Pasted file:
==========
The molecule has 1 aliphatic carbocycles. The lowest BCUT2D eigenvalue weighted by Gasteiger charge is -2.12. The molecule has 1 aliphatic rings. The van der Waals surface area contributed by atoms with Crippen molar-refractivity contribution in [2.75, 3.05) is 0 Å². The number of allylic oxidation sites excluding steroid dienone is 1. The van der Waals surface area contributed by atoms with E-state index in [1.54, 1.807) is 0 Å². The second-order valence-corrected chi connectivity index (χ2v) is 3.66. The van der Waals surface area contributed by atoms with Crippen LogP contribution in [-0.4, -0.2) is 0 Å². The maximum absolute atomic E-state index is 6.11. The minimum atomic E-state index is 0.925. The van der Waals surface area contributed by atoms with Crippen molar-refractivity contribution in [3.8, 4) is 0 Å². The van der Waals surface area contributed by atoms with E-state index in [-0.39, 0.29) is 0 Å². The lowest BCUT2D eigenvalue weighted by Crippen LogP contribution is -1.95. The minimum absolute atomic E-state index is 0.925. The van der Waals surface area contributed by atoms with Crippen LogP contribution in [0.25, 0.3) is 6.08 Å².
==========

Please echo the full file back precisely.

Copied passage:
The molecule has 1 aliphatic carbocycles. The lowest BCUT2D eigenvalue weighted by Gasteiger charge is -2.12. The molecule has 1 aliphatic rings. The van der Waals surface area contributed by atoms with Crippen molar-refractivity contribution in [2.75, 3.05) is 0 Å². The number of allylic oxidation sites excluding steroid dienone is 1. The van der Waals surface area contributed by atoms with E-state index in [1.54, 1.807) is 0 Å². The second-order valence-corrected chi connectivity index (χ2v) is 3.66. The van der Waals surface area contributed by atoms with Crippen LogP contribution in [-0.4, -0.2) is 0 Å². The maximum absolute atomic E-state index is 6.11. The minimum atomic E-state index is 0.925. The van der Waals surface area contributed by atoms with Crippen molar-refractivity contribution in [3.8, 4) is 0 Å². The van der Waals surface area contributed by atoms with E-state index in [-0.39, 0.29) is 0 Å². The lowest BCUT2D eigenvalue weighted by Crippen LogP contribution is -1.95. The minimum absolute atomic E-state index is 0.925. The van der Waals surface area contributed by atoms with Crippen LogP contribution in [0.25, 0.3) is 6.08 Å².